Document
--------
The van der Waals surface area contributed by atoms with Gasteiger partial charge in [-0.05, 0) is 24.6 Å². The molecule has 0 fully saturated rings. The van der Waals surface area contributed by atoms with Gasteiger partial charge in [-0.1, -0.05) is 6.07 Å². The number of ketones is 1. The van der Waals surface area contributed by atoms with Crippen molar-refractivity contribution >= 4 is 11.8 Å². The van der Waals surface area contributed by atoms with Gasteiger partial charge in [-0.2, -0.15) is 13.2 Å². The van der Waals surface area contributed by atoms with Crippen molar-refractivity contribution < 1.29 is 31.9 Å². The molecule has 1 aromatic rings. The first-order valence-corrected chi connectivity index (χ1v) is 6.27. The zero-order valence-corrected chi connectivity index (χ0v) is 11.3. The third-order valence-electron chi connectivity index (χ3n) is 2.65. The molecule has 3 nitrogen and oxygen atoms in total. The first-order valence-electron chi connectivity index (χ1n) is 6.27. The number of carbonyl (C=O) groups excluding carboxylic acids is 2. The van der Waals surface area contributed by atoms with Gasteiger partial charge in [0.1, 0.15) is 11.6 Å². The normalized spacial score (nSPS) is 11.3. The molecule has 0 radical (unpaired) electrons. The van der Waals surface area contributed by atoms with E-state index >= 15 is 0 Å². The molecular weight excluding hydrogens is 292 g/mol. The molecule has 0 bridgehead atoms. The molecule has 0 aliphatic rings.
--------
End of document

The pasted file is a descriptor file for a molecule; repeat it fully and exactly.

The van der Waals surface area contributed by atoms with Gasteiger partial charge in [-0.05, 0) is 24.6 Å². The molecule has 0 fully saturated rings. The van der Waals surface area contributed by atoms with Gasteiger partial charge in [-0.1, -0.05) is 6.07 Å². The number of ketones is 1. The van der Waals surface area contributed by atoms with Crippen molar-refractivity contribution >= 4 is 11.8 Å². The van der Waals surface area contributed by atoms with Gasteiger partial charge in [-0.2, -0.15) is 13.2 Å². The van der Waals surface area contributed by atoms with Crippen molar-refractivity contribution < 1.29 is 31.9 Å². The molecule has 1 aromatic rings. The first-order valence-corrected chi connectivity index (χ1v) is 6.27. The zero-order valence-corrected chi connectivity index (χ0v) is 11.3. The third-order valence-electron chi connectivity index (χ3n) is 2.65. The molecule has 3 nitrogen and oxygen atoms in total. The first-order valence-electron chi connectivity index (χ1n) is 6.27. The number of carbonyl (C=O) groups excluding carboxylic acids is 2. The van der Waals surface area contributed by atoms with Gasteiger partial charge in [0.1, 0.15) is 11.6 Å². The normalized spacial score (nSPS) is 11.3. The molecule has 0 radical (unpaired) electrons. The van der Waals surface area contributed by atoms with E-state index >= 15 is 0 Å². The molecular weight excluding hydrogens is 292 g/mol. The molecule has 0 bridgehead atoms. The molecule has 0 aliphatic rings.